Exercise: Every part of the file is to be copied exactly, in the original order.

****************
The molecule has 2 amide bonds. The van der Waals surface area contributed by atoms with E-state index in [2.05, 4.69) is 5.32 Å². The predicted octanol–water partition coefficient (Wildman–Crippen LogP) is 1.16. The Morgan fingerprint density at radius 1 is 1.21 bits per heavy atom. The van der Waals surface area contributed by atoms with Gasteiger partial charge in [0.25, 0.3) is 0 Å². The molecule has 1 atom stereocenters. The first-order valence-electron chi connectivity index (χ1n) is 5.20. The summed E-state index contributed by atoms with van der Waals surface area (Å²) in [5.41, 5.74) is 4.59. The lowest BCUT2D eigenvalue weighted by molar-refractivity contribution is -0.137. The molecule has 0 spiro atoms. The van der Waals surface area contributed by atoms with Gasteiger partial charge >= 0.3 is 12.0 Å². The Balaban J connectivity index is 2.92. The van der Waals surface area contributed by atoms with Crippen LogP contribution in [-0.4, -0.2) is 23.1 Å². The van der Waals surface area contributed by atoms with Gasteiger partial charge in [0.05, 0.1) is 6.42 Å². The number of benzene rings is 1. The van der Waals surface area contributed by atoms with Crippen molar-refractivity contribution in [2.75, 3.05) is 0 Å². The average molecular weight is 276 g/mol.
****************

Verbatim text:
The molecule has 2 amide bonds. The van der Waals surface area contributed by atoms with E-state index in [2.05, 4.69) is 5.32 Å². The predicted octanol–water partition coefficient (Wildman–Crippen LogP) is 1.16. The Morgan fingerprint density at radius 1 is 1.21 bits per heavy atom. The van der Waals surface area contributed by atoms with Gasteiger partial charge in [0.25, 0.3) is 0 Å². The molecule has 1 atom stereocenters. The first-order valence-electron chi connectivity index (χ1n) is 5.20. The summed E-state index contributed by atoms with van der Waals surface area (Å²) in [5.41, 5.74) is 4.59. The lowest BCUT2D eigenvalue weighted by molar-refractivity contribution is -0.137. The molecule has 0 spiro atoms. The van der Waals surface area contributed by atoms with Gasteiger partial charge >= 0.3 is 12.0 Å². The Balaban J connectivity index is 2.92. The van der Waals surface area contributed by atoms with Crippen LogP contribution in [-0.4, -0.2) is 23.1 Å². The van der Waals surface area contributed by atoms with Gasteiger partial charge in [0.05, 0.1) is 6.42 Å². The number of benzene rings is 1. The van der Waals surface area contributed by atoms with Crippen molar-refractivity contribution in [2.75, 3.05) is 0 Å². The average molecular weight is 276 g/mol.